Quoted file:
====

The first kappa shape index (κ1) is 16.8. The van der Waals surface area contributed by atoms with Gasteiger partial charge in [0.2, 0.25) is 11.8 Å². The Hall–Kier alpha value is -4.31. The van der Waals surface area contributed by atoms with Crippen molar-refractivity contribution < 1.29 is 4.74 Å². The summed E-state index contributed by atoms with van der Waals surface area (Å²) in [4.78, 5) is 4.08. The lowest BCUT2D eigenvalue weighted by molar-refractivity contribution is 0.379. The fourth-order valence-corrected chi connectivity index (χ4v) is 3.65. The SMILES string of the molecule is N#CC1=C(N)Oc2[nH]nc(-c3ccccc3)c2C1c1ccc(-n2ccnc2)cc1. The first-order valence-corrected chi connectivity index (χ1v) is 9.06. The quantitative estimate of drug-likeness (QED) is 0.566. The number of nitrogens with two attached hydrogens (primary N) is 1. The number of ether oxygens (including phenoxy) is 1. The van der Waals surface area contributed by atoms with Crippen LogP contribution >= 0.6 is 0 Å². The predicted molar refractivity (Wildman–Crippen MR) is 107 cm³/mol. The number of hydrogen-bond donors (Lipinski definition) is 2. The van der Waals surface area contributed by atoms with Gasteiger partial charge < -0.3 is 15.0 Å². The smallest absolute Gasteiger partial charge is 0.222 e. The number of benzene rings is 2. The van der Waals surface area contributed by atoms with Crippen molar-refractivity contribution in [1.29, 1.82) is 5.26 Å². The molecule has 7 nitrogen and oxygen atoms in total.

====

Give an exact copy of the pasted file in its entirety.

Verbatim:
The first kappa shape index (κ1) is 16.8. The van der Waals surface area contributed by atoms with Gasteiger partial charge in [0.2, 0.25) is 11.8 Å². The Hall–Kier alpha value is -4.31. The van der Waals surface area contributed by atoms with Crippen molar-refractivity contribution < 1.29 is 4.74 Å². The summed E-state index contributed by atoms with van der Waals surface area (Å²) in [4.78, 5) is 4.08. The lowest BCUT2D eigenvalue weighted by molar-refractivity contribution is 0.379. The fourth-order valence-corrected chi connectivity index (χ4v) is 3.65. The SMILES string of the molecule is N#CC1=C(N)Oc2[nH]nc(-c3ccccc3)c2C1c1ccc(-n2ccnc2)cc1. The first-order valence-corrected chi connectivity index (χ1v) is 9.06. The quantitative estimate of drug-likeness (QED) is 0.566. The number of nitrogens with two attached hydrogens (primary N) is 1. The number of ether oxygens (including phenoxy) is 1. The van der Waals surface area contributed by atoms with Crippen LogP contribution >= 0.6 is 0 Å². The predicted molar refractivity (Wildman–Crippen MR) is 107 cm³/mol. The number of hydrogen-bond donors (Lipinski definition) is 2. The van der Waals surface area contributed by atoms with Gasteiger partial charge < -0.3 is 15.0 Å². The smallest absolute Gasteiger partial charge is 0.222 e. The number of benzene rings is 2. The van der Waals surface area contributed by atoms with Crippen molar-refractivity contribution in [1.29, 1.82) is 5.26 Å². The molecule has 7 nitrogen and oxygen atoms in total.